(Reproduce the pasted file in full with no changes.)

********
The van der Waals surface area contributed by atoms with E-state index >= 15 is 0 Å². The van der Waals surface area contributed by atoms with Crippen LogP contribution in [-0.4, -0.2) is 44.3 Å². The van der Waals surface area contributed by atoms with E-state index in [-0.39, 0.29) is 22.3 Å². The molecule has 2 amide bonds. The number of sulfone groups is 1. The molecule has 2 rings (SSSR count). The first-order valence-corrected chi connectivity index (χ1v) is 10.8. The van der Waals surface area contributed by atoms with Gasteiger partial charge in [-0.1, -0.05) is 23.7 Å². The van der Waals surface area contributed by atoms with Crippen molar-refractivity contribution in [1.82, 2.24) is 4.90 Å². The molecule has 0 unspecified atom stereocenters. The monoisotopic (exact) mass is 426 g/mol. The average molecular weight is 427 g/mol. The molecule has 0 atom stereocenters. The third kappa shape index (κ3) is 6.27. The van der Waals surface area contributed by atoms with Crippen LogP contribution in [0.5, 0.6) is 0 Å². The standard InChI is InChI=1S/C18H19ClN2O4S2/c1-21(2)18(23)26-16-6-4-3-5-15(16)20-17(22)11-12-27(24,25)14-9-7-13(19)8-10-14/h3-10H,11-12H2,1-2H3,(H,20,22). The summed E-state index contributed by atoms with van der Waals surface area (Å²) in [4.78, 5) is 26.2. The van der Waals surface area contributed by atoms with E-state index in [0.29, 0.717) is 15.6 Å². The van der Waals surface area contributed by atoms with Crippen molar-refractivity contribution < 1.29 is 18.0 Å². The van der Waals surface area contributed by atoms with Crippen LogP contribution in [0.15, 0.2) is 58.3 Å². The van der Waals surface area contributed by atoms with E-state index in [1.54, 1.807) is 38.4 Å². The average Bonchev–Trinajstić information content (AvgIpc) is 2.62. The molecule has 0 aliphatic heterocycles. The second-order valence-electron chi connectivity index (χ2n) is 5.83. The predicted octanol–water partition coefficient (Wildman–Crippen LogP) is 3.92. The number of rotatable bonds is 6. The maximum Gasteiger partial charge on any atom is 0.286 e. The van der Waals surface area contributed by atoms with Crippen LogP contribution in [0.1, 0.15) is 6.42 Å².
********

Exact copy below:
The van der Waals surface area contributed by atoms with E-state index >= 15 is 0 Å². The van der Waals surface area contributed by atoms with Crippen LogP contribution in [-0.4, -0.2) is 44.3 Å². The van der Waals surface area contributed by atoms with E-state index in [-0.39, 0.29) is 22.3 Å². The molecule has 2 amide bonds. The number of sulfone groups is 1. The molecule has 2 rings (SSSR count). The first-order valence-corrected chi connectivity index (χ1v) is 10.8. The van der Waals surface area contributed by atoms with Gasteiger partial charge in [-0.1, -0.05) is 23.7 Å². The van der Waals surface area contributed by atoms with Crippen molar-refractivity contribution in [1.82, 2.24) is 4.90 Å². The molecule has 0 unspecified atom stereocenters. The monoisotopic (exact) mass is 426 g/mol. The average molecular weight is 427 g/mol. The molecule has 0 atom stereocenters. The third kappa shape index (κ3) is 6.27. The van der Waals surface area contributed by atoms with Crippen LogP contribution in [0.5, 0.6) is 0 Å². The standard InChI is InChI=1S/C18H19ClN2O4S2/c1-21(2)18(23)26-16-6-4-3-5-15(16)20-17(22)11-12-27(24,25)14-9-7-13(19)8-10-14/h3-10H,11-12H2,1-2H3,(H,20,22). The summed E-state index contributed by atoms with van der Waals surface area (Å²) in [4.78, 5) is 26.2. The van der Waals surface area contributed by atoms with E-state index in [0.29, 0.717) is 15.6 Å². The van der Waals surface area contributed by atoms with Crippen molar-refractivity contribution < 1.29 is 18.0 Å². The van der Waals surface area contributed by atoms with Crippen LogP contribution in [0.15, 0.2) is 58.3 Å². The van der Waals surface area contributed by atoms with E-state index in [1.54, 1.807) is 38.4 Å². The average Bonchev–Trinajstić information content (AvgIpc) is 2.62. The molecule has 0 aliphatic heterocycles. The second-order valence-electron chi connectivity index (χ2n) is 5.83. The predicted octanol–water partition coefficient (Wildman–Crippen LogP) is 3.92. The number of rotatable bonds is 6. The maximum Gasteiger partial charge on any atom is 0.286 e. The van der Waals surface area contributed by atoms with Crippen LogP contribution in [0.1, 0.15) is 6.42 Å².